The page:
Another key question is, what makes for a fair and credible net zero target at the sub-global level? The net zero concept is intimately connected to what is needed on the global level. But there are a myriad ways in which a global target could be allocated to individual countries, subnational, and non-state actors. A fair allocation will depend as much on equity as on what “science” tell us is possible.
Furthermore, achieving net zero emissions globally will require collective action. Arguably, single commitments are contingent on the rest of the world raising its ambition in parallel, so it may not be enough to simply set a target – lobbying for others to do the same could also be required.
Last but not least, governance questions remain around how targets can be defined and operationalized.
“Despite the potential pitfalls around the use of carbon offsets, or distraction from collective policy action, the growing adoption of these targets on an organisational, city or regional level – along with efforts to clarify how they are defined – should be strongly welcomed.”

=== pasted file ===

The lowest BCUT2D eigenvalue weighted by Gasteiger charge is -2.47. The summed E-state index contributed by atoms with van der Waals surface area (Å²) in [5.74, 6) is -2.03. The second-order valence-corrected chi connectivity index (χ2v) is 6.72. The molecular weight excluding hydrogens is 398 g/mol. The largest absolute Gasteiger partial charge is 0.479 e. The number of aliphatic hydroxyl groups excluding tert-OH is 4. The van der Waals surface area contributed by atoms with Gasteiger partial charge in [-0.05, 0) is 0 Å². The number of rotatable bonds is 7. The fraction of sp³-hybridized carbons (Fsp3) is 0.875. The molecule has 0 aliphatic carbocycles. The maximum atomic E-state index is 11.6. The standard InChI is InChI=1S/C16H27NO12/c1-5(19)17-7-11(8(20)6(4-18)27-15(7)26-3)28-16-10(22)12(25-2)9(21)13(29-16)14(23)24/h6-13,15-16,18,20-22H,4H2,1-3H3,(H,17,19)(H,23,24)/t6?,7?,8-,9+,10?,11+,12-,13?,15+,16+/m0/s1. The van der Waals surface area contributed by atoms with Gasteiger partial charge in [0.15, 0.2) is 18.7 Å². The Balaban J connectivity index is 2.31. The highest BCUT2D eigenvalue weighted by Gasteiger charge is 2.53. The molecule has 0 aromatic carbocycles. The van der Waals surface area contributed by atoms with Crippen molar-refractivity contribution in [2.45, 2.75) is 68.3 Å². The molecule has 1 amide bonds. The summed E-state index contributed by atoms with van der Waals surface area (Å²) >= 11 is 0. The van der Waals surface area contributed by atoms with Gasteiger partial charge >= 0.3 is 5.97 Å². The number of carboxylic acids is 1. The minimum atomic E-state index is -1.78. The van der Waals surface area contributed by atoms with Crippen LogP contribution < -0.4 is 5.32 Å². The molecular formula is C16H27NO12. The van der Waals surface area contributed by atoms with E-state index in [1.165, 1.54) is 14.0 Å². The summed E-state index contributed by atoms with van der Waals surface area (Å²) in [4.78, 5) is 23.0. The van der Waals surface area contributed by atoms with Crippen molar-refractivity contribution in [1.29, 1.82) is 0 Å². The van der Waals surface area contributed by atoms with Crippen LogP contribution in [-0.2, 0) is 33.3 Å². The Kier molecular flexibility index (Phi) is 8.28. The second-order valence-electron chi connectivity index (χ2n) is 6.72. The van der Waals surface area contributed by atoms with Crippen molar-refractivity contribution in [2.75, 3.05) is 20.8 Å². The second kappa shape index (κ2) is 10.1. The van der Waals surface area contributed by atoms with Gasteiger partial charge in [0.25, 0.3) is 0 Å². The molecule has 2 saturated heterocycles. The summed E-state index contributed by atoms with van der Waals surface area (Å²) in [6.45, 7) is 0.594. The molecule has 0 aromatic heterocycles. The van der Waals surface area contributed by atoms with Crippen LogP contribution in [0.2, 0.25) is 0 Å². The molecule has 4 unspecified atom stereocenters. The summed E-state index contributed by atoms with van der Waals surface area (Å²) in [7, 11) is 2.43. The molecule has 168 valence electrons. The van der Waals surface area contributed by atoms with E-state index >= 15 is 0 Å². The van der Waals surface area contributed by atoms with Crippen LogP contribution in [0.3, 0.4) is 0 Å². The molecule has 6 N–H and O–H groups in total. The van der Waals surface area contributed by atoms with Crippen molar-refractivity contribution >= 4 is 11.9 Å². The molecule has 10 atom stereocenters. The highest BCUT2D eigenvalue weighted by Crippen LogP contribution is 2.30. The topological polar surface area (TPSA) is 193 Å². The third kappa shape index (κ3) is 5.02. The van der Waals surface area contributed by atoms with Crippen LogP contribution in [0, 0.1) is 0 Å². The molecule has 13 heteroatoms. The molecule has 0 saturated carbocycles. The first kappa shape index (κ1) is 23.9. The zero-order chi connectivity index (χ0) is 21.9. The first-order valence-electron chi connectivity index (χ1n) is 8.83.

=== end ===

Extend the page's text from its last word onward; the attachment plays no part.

With so many open questions, what is the benefit of setting net zero targets?
The ambiguity around net zero targets makes them susceptible to a number of pitfalls. Already, for example, a number of organizations are suggesting that if offsets are used, they should only involve mitigation actions that remove CO2 from the atmosphere – because that is what science says will need to happen by mid-century. But such an overly formalistic interpretation of the “science” means that crucial actions to reduce GHG emissions today could get overlooked.
Another potential pitfall is that these kinds of targets could distract from necessary policy action. While we want to recognize and encourage the ambition of individual actors setting net zero targets, we also need to keep our eyes on the prize of collective policy action. It is unrealistic for any actor to think they can truly reach net zero emissions unilaterally. Their efforts will ultimately depend on our collective response to climate change, and actively advocating for such a response should be part of any recognized net-zero strategy.
All that said, setting a net zero target is a strong benchmark for climate ambition. It can be very instructive for an organization (or company, city, or country) to analyse its emissions and consider how its actions should align with global efforts to reach net zero emissions. Such an exercise can indicate, at a tangible, “nuts and bolts” level, the individual and collective actions required to help avert the climate crisis. So, despite the potential pitfalls, the growing adoption of these targets – along with efforts to clarify how they are defined – should be strongly welcomed.